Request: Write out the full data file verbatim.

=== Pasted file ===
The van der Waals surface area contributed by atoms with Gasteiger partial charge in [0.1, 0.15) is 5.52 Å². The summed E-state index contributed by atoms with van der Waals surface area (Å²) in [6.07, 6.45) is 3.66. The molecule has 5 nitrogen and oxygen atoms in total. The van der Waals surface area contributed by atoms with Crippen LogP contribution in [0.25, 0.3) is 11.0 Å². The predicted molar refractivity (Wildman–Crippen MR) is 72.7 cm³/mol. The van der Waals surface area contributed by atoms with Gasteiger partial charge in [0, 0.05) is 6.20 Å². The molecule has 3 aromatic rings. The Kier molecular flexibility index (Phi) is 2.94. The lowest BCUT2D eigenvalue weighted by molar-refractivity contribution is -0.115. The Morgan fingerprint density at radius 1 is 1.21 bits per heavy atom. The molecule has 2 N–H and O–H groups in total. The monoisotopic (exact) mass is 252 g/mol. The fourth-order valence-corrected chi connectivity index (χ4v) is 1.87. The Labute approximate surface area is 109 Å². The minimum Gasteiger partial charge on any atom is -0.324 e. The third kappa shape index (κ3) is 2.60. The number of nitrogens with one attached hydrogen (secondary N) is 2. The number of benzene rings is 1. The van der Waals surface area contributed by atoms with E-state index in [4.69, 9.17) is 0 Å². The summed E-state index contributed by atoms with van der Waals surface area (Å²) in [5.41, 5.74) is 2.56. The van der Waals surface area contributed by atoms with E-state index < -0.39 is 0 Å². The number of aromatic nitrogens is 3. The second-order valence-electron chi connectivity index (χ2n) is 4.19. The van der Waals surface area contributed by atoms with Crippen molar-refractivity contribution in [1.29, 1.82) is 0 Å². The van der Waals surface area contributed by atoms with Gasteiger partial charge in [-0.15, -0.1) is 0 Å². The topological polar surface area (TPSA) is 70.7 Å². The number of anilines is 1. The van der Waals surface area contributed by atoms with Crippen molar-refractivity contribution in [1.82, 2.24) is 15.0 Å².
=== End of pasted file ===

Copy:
The van der Waals surface area contributed by atoms with Gasteiger partial charge in [0.1, 0.15) is 5.52 Å². The summed E-state index contributed by atoms with van der Waals surface area (Å²) in [6.07, 6.45) is 3.66. The molecule has 5 nitrogen and oxygen atoms in total. The van der Waals surface area contributed by atoms with Crippen LogP contribution in [0.25, 0.3) is 11.0 Å². The predicted molar refractivity (Wildman–Crippen MR) is 72.7 cm³/mol. The van der Waals surface area contributed by atoms with Gasteiger partial charge in [0, 0.05) is 6.20 Å². The molecule has 3 aromatic rings. The Kier molecular flexibility index (Phi) is 2.94. The lowest BCUT2D eigenvalue weighted by molar-refractivity contribution is -0.115. The Morgan fingerprint density at radius 1 is 1.21 bits per heavy atom. The molecule has 2 N–H and O–H groups in total. The monoisotopic (exact) mass is 252 g/mol. The fourth-order valence-corrected chi connectivity index (χ4v) is 1.87. The Labute approximate surface area is 109 Å². The minimum Gasteiger partial charge on any atom is -0.324 e. The third kappa shape index (κ3) is 2.60. The number of nitrogens with one attached hydrogen (secondary N) is 2. The number of benzene rings is 1. The van der Waals surface area contributed by atoms with E-state index in [4.69, 9.17) is 0 Å². The summed E-state index contributed by atoms with van der Waals surface area (Å²) in [5.41, 5.74) is 2.56. The van der Waals surface area contributed by atoms with E-state index < -0.39 is 0 Å². The number of aromatic nitrogens is 3. The second-order valence-electron chi connectivity index (χ2n) is 4.19. The van der Waals surface area contributed by atoms with Crippen molar-refractivity contribution in [1.29, 1.82) is 0 Å². The van der Waals surface area contributed by atoms with Gasteiger partial charge in [-0.15, -0.1) is 0 Å². The topological polar surface area (TPSA) is 70.7 Å². The number of anilines is 1. The van der Waals surface area contributed by atoms with Crippen molar-refractivity contribution in [1.82, 2.24) is 15.0 Å².